UINT CSendingThread::NonstaticThreadFunc()
    {
      ... in here it can access ordinary member variables and functions.

    }

    • Marked as answer by BobbyQ Monday, May 30, 2011 12:25 PM
    Saturday, May 28, 2011 1:36 PM
  • ok, thanks.
    I now want to implement the receiving thread, which uses ReadFile in an infinite loop, analyzes the byte stream and decomposes it into packets of a known protocol, extracts the information from the packet, and sends the result to the main thread, by updating a structure of the main thread.

    In order to learn something different, I'd like to use thread safety mechanisms to update the structure of the main thread, rather than sending the updated information through a postMessage, just like I did for sending the handle to the sending thread.

    So, if you think it's not too bad for the application to use thread safety mechanisms rather than posting messages, and if it's just a matter of preferences for the developer, then how exactly can I do that ?

     

    And as far as the parsing of the byte stream is concerned, I think what I should do is add the buffer read by ReadData to a byte queue, and have another thread check on that queue to parse a full packet (the packet is not of fixed size, but the first byte indicates the packet length, so this fourth thread (1 main, 1 for sending, 1 for receiving, and this one for checking the queue) can gather the bytes accumulated when there are enough of them to constitute a packet. Don't you think that's the best way ?

    If you think it is, then how can I efficiently check that queue ? As far as the receiving was concerned, you said that ReadFile was blocking, so there was no performance loss by making an infinite loop. Is there a similar mechanism to check the queue for new elements added to it ?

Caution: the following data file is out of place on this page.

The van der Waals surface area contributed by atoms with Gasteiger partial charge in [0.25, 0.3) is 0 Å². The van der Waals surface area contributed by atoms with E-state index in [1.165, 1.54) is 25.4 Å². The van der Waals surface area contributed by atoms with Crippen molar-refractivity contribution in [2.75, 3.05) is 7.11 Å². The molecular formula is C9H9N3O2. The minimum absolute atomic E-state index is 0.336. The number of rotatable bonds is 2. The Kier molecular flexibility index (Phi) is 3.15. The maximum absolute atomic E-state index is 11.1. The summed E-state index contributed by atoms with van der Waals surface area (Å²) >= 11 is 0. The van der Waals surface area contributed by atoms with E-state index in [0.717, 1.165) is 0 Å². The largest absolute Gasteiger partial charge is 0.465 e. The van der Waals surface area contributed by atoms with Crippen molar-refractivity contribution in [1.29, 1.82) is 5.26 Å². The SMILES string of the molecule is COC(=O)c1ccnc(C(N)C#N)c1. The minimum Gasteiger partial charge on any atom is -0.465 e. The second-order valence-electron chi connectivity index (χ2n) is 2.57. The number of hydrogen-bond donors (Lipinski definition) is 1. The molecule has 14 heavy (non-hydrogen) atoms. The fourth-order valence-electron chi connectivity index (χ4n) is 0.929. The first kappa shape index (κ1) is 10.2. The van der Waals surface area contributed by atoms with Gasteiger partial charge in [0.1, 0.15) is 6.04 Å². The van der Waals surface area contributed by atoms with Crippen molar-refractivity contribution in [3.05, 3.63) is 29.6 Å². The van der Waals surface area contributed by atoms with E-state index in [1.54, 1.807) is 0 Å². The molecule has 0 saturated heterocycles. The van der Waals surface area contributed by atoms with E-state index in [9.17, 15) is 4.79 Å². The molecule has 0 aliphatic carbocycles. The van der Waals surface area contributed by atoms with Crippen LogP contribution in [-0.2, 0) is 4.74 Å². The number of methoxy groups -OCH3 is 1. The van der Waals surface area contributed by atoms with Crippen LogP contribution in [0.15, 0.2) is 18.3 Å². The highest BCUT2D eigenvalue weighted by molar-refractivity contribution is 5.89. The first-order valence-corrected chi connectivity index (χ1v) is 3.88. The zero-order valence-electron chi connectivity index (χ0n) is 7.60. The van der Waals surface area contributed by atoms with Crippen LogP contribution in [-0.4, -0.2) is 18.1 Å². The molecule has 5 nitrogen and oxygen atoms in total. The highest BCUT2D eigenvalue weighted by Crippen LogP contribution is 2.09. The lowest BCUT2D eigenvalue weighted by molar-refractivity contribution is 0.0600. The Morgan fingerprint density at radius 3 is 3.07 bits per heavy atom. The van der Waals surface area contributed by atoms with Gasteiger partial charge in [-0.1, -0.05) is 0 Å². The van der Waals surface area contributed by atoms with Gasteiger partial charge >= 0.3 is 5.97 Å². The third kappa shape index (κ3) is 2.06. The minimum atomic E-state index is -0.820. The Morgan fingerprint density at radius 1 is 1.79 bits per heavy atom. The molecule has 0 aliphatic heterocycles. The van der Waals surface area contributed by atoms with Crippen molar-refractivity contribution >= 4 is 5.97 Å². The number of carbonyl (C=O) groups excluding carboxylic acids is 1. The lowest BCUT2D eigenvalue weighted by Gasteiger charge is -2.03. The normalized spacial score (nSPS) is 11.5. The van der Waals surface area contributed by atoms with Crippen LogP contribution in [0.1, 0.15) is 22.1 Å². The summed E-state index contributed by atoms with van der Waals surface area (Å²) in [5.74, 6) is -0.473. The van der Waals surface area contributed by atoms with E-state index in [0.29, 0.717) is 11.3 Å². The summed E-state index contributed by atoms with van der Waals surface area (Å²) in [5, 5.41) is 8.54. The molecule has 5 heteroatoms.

Thanks

     


    Saturday, May 28, 2011 3:53 PM
  • The most efficient way to synchronize access to data shared between threads is to call InitializeCriticalSection on a global CRITICAL_SECTION object during program initialization. Then all threads that access the shared data must do

    EnterCriticalSection(&cs);
    ... access the shared data here
    LeaveCriticalSection(&cs);

    Buffering the received data and parsing it will take almost no time compared to the serial port I/O operation.  I would just put that code inside the loop that calls ReadFile.  The serial driver is still receiving and accumulating incoming bytes while you do your buffering and parsing.

     

     

    • Marked as answer by BobbyQ Monday, May 30, 2011 12:25 PM
    Saturday, May 28, 2011 9:08 PM
  • Thank you.

    How can I call InitializeCriticalSection on a global CRITICAL_SECTION object during program initialization ?

    I was also wondering how I could update the Gui after I've updated the structure from the worker thread. Can it be refreshed regularly ? If the only solution is to send a message to the gui message map, saying the structure has been updated, then I might as well send the structure itself instead, and there would be no need for the critical sections... but I can use a timer that regularly does update(false), or maybe there's a better way ?
    Sunday, May 29, 2011 7:56 AM
  • The GUI thread does nothing (it is suspended) except when messages arrive in its message queue. So your only choices are to PostMessage from the secondary thread when you want to update with new data, or to use SetTimer in the GUI thread and process the WM_TIMER message.
    • Marked as answer by BobbyQ Monday, May 30, 2011 12:26 PM
    Sunday, May 29, 2011 2:10 PM
  • okay, I'll use the postMessage then. Thanks for your advice.

    Sunday, May 29, 2011 3:35 PM